In the early 1970s, second-wave feminist theories of sex-role socialization provided a new way of understanding the experience of Australian girlhood. While part of a transnational feminist discourse, this chapter argues that critiques of girls’ socialization gained traction through activists’ often painstaking efforts to trace its origins and generate evidence of its effects at a local level. Three key themes are explored: feminists’ efforts to link girls’ socialization to a distinctive form of Australian sexism; the use of personal testimony to develop more individualized accounts of socialization; and the emphasis in early research studies on the gap between sex-role ideology and social realities. This process in turn brought greater specificity to claims about girls’ socialization while also revealing the limitations of this model.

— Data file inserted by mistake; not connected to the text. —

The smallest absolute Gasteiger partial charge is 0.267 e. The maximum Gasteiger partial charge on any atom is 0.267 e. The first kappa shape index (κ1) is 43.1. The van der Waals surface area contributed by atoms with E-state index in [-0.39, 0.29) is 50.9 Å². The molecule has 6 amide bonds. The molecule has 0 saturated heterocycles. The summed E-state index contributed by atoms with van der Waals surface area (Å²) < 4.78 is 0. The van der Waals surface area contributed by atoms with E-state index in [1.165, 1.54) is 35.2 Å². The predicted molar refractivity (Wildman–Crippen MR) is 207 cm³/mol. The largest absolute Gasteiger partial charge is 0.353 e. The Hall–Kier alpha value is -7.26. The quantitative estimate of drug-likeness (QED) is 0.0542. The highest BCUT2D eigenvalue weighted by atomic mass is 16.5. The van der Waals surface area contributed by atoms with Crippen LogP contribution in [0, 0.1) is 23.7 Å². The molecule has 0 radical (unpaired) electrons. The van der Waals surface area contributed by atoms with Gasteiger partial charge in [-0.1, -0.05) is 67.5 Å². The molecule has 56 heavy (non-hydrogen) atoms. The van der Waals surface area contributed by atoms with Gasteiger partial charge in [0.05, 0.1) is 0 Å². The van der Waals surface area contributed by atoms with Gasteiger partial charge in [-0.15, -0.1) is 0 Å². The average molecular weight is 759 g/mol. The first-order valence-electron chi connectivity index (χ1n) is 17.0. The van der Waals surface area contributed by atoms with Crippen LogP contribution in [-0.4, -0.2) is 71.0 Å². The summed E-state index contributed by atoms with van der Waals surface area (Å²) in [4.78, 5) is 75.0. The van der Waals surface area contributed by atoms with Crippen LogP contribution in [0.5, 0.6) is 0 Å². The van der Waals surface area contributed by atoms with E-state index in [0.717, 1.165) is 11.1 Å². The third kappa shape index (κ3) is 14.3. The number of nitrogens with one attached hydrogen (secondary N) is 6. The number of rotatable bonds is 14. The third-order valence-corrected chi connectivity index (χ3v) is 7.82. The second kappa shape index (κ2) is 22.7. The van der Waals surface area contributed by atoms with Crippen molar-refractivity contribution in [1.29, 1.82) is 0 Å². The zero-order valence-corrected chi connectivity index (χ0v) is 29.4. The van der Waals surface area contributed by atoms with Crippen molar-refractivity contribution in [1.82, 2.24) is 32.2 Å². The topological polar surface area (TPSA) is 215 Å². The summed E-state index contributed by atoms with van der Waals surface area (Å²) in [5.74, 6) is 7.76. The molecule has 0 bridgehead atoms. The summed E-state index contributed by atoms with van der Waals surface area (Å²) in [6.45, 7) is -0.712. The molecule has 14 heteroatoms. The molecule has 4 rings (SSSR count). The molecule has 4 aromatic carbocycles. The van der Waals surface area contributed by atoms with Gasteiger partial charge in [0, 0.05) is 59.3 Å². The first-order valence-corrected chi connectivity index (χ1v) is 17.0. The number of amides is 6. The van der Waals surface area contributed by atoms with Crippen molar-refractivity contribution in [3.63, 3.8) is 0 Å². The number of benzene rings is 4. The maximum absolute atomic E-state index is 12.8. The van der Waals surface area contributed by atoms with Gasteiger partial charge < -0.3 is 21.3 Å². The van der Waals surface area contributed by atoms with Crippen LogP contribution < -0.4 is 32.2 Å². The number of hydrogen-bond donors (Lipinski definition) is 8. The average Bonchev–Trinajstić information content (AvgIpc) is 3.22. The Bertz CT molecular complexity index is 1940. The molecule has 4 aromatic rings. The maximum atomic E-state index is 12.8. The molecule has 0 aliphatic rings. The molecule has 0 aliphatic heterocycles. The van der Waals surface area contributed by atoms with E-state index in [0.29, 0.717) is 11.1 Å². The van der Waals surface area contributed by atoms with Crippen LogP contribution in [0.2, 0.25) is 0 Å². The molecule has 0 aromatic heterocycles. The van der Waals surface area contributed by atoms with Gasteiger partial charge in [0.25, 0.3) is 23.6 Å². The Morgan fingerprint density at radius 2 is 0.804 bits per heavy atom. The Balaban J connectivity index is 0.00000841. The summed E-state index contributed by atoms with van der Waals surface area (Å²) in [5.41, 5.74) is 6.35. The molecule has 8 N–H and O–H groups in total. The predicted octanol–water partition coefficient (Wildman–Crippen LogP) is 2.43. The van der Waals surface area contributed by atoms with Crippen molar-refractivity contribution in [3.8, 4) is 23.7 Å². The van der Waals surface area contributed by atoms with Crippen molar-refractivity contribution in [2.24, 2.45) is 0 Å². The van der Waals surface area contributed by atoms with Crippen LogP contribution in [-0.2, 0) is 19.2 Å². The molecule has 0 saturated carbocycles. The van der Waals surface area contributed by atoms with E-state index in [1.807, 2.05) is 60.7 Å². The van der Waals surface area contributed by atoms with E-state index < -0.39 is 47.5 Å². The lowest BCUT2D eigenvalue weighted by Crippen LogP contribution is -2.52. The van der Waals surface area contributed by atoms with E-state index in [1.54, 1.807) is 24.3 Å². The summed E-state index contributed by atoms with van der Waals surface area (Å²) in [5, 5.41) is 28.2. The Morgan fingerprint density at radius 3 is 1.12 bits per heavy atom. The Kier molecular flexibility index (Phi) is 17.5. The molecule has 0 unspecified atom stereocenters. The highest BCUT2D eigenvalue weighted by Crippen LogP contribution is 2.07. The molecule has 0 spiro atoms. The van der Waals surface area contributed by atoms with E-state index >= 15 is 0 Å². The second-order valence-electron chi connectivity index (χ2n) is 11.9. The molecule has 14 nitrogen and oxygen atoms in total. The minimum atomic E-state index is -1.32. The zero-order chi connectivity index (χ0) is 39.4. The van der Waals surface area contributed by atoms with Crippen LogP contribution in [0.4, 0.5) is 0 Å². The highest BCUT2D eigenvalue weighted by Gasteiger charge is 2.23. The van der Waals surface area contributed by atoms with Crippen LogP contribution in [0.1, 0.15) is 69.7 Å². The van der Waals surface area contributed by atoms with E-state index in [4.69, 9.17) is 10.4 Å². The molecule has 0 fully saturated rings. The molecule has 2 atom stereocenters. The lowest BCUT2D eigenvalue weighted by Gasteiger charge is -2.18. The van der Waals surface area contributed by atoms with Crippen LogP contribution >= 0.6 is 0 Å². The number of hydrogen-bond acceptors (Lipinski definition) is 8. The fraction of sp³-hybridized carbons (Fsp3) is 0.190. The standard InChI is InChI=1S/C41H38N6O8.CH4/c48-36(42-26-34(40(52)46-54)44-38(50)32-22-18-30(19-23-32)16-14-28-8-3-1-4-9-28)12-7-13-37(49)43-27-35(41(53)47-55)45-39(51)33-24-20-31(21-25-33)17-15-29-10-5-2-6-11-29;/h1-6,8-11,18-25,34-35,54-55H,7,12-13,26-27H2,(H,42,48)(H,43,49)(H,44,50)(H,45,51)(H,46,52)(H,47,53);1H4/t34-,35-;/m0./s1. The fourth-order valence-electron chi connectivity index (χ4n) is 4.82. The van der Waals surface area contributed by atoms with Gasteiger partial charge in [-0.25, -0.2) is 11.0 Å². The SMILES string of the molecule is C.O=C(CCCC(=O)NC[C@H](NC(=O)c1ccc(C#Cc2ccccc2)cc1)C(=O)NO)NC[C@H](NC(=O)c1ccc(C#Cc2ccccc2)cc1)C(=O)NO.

|Title of host publication||A history of the girl|
|Subtitle of host publication||formation, education and identity|
|Editors||Mary O’Dowd, June Purvis|
|Number of pages||22|
|Publication status||Published - 10 Apr 2018|
- Sex roles